Another example — let’s say you’re working on a project with a team member in another country who is in a different time zone. You can’t have a real-time conversation (like a phone call or video chat) because they’re asleep when you’re working.

Instead, you would use an asynchronous communication tool like email or Slack to send them a message. The person receives it when they wake up and can respond at their convenience.

For a final example, let’s say you’re working on a project and need input from your boss. You can’t just walk into their office because they might be in a meeting. You can, however, send them an email or chat message, and they can respond when they have a chance.

As you can see, asynchronous communication is a way to exchange messages without the need for real-time conversation.

What are some examples of asynchronous communication?

Some common examples of asynchronous communication tools are:

  • Video recording/messaging
  • Email
  • Text messaging
  • Blogs
  • Forums
  • Intranet/Extranet
  • Social media (to some extent)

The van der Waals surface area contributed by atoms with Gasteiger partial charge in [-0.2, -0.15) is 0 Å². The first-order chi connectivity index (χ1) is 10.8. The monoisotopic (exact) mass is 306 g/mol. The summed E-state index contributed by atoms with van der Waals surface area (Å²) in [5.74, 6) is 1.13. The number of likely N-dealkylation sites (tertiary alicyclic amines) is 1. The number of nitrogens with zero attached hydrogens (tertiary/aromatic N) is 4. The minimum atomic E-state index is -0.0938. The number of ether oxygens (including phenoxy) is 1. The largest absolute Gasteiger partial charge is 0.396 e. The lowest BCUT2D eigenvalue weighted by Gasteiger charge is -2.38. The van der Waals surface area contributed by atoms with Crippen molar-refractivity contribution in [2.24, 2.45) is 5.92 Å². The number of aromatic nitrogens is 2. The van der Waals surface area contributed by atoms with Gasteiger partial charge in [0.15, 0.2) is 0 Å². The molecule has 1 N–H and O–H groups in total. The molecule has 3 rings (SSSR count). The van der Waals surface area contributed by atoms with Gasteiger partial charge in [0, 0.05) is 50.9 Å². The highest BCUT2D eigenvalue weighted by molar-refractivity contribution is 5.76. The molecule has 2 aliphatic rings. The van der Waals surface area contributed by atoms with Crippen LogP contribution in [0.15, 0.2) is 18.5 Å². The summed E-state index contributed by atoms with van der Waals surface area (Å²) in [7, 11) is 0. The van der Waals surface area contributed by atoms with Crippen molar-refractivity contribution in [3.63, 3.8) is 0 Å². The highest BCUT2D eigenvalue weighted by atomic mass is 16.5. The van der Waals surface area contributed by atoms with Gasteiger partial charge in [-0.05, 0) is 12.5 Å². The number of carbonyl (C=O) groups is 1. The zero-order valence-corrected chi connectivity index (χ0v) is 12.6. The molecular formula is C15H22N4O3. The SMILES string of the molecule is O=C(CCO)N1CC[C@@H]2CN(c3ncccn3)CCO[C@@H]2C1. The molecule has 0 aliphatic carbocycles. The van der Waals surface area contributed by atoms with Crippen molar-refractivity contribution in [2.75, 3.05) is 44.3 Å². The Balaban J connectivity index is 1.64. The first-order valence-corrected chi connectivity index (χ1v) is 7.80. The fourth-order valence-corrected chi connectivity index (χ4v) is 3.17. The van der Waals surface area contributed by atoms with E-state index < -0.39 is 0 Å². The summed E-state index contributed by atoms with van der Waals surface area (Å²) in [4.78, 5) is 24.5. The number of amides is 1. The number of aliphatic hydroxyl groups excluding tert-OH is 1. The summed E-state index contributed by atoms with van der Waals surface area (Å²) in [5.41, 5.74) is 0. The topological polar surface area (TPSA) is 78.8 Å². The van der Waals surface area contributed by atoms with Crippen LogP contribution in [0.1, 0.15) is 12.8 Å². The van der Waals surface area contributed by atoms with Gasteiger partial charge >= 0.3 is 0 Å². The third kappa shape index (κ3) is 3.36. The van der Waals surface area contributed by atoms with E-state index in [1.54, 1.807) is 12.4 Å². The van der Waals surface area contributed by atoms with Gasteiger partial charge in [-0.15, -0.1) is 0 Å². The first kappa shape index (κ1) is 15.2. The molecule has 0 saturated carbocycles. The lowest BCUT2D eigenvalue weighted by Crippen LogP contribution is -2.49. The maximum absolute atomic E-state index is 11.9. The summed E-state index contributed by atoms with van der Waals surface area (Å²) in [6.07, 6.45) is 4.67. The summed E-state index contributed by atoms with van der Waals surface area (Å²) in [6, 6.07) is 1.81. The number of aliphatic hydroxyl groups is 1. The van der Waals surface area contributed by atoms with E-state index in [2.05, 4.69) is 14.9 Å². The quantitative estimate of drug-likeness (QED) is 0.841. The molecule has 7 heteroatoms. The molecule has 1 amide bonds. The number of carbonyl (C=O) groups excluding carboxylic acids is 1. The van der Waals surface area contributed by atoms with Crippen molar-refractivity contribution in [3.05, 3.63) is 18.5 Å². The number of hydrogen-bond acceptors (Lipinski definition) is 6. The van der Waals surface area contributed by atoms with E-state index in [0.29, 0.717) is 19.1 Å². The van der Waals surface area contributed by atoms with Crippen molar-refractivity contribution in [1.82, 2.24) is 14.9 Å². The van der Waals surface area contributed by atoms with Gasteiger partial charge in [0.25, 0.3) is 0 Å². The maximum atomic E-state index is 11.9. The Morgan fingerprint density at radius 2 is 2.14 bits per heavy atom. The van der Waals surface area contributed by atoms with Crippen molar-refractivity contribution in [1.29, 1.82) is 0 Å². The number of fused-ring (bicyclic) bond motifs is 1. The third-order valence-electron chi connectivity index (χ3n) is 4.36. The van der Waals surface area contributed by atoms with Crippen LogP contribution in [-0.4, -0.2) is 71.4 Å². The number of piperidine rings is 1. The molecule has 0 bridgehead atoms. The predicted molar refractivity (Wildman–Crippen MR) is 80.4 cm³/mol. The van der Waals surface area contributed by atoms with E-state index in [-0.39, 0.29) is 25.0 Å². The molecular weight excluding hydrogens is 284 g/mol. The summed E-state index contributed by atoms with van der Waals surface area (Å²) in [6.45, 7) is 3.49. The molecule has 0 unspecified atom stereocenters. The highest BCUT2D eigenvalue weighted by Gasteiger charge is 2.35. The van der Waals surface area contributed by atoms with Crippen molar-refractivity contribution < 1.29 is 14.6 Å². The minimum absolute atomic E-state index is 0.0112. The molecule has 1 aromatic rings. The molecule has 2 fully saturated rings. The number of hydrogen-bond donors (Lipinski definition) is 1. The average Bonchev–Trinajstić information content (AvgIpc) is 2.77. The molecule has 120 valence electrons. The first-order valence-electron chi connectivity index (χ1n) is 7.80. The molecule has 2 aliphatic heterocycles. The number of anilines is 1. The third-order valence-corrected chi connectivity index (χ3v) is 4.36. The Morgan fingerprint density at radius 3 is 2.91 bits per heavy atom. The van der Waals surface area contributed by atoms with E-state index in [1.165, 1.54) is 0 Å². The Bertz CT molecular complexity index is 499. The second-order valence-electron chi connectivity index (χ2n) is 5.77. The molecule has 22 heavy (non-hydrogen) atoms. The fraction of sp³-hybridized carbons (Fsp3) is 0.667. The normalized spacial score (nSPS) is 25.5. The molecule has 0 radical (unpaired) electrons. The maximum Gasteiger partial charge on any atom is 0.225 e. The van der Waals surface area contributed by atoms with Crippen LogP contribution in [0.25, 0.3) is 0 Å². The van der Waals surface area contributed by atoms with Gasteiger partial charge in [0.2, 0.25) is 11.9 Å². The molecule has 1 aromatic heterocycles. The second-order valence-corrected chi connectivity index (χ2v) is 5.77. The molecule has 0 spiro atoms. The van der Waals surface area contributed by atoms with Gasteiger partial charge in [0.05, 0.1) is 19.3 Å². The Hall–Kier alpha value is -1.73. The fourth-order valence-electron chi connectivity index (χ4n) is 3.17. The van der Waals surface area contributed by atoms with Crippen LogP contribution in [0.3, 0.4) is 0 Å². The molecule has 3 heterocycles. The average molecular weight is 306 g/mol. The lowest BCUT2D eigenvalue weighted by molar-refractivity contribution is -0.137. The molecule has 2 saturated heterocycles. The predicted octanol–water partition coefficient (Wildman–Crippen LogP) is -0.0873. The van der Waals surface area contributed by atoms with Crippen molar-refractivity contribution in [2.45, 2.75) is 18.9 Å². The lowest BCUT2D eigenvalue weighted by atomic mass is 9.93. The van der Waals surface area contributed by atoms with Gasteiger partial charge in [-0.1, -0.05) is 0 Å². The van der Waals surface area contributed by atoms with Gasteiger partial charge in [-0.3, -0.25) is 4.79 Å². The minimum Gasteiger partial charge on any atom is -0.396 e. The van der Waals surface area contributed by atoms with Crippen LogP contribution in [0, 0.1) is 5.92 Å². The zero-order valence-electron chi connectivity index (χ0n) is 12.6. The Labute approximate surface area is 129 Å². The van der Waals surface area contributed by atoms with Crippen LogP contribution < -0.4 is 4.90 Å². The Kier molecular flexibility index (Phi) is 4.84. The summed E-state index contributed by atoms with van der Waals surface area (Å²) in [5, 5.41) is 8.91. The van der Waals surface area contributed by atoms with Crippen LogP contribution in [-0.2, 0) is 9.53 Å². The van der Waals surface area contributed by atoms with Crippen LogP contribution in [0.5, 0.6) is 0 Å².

• Project management software

1. Videos

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Videos can be used as a type of asynchronous communication for delivering important messages to remote workers, students, or anyone else.

Rather than sending a long, wordy email or text message, you can just record your screen with a screen recording software like VEED as you explain whatever it is that you need to communicate to the recipient. Then you can easily send the video message to them with a shareable link.

The great thing about using video for asynchronous communication is that it can capture the sound/tone of your voice and even important visuals that are missing from written messages.

This is a great way to communicate if you cannot meet in person.

Recordings can be shared online and viewed at any time.

BEST FOR: Meetings, catching up with colleagues, presentations, remote work training that can be done at the employee’s own pace.

NOT SO GREAT FOR: Fast, back-and-forth communication.


2. Email

Email is probably the most common form of asynchronous communication. When you send an email, the recipient does not have to respond immediately. In fact, they can respond whenever it’s convenient for them.